In 2014, Burton-Harris opened a private firm in the heart of downtown Detroit specializing in family law and criminal defense at the state and federal trial court level. She has represented hundreds of families across Michigan in cases ranging from child custody to murder. Her work has been highlighted on CNN, Democracy Now, The Guardian, Essence, The New York Times, The Appeal, The Detroit Free Press, The Detroit News and local Detroit news stations FOX 2 Detroit, WDIV and WXYZ Detroit.

When Burton-Harris started her law firm, she had the vision of being a “people’s lawyer,” and using her law degree to be a vehicle for change. Her passion for justice and equality has led to her involvement with several grassroots organizations as a legal adviser, including We The People-Detroit, Metro Detroit Association for Cab Drivers, BYP-100 and New Era Detroit. She has served on the Legal Services Advisory Committee for HAVEN of Oakland County, developing trauma-informed training criteria and procedures for attorneys handling domestic violence cases. She has also served on the New Lawyers Advisory Board for the Institute of Continuing Legal Education, where she has also presented at conferences and seminars. She currently sits on the Coalition for Police Transparency & Accountability, National Conference of Black Lawyers, the Board of Directors for the National Lawyers Guild Michigan chapter and the Board of Directors for Covenant House Michigan, a youth homeless shelter where she developed a mentoring program for residents.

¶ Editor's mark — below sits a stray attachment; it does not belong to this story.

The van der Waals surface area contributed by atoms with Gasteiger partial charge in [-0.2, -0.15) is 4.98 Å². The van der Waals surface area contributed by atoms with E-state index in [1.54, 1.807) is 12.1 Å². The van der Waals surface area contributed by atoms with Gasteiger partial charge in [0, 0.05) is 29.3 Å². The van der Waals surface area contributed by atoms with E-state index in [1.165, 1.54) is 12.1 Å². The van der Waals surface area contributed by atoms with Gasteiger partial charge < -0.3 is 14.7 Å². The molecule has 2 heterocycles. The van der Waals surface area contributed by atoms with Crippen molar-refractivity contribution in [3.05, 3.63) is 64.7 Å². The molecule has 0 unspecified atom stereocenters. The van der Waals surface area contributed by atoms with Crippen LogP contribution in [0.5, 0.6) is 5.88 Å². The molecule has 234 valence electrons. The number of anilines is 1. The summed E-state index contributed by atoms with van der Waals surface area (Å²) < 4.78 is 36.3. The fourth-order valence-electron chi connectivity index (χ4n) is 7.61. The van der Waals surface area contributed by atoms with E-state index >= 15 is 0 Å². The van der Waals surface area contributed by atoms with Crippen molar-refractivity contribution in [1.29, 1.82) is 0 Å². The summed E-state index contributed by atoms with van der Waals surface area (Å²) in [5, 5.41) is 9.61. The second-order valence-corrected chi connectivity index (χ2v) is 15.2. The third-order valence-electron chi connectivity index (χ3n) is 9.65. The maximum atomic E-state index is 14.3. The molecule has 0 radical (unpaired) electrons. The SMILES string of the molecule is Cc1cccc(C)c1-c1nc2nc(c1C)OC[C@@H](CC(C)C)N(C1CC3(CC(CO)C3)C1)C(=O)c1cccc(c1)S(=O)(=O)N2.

Burton-Harris understands the nexus between youth development and criminal justice reform. She has written op-ed articles on criminal justice reform and the intersectionality of criminal justice and poverty. She believes that the core of reform is investment in community. She believes that investment in community is divestment from the criminal justice system. Burton-Harris has spent her career working for children and families, defending them against the brutal system of mass incarceration. Throughout her professional career she has used the law to help members of the most vulnerable communities, and her experiences advocating on behalf of her clients has helped her identify some of the worst inequities of our criminal justice system. It is a system that criminalizes poverty, mental health issues, and substance use disorders.

Burton-Harris takes a holistic approach to her work, helping people build stability in their lives that reaches beyond a courtroom. She has worked with community partners to assist her clients in maintaining stable housing and jobs, as well as accessing community resources for mental health and substance abuse. She can easily be found in the community facilitating community based Know Your Rights training sessions and volunteering at expungement fairs.

After years of witnessing over-charging, requests for excessive bail, and prosecutorial vindictiveness, Burton-Harris realized that her efforts to end mass incarceration as a “people’s lawyer” would never be sufficient. Effective change would require a transformation of the gatekeeper to the criminal justice system: the county prosecutor. Victoria believes a progressive prosecutor is one who believes in fair and equal justice for all; a prosecutor who will establish practices that promote the goals of individualized justice without producing unfair disparities among similarly situated defendants and victims of crime; a prosecutor who is transparent and accountable to the people.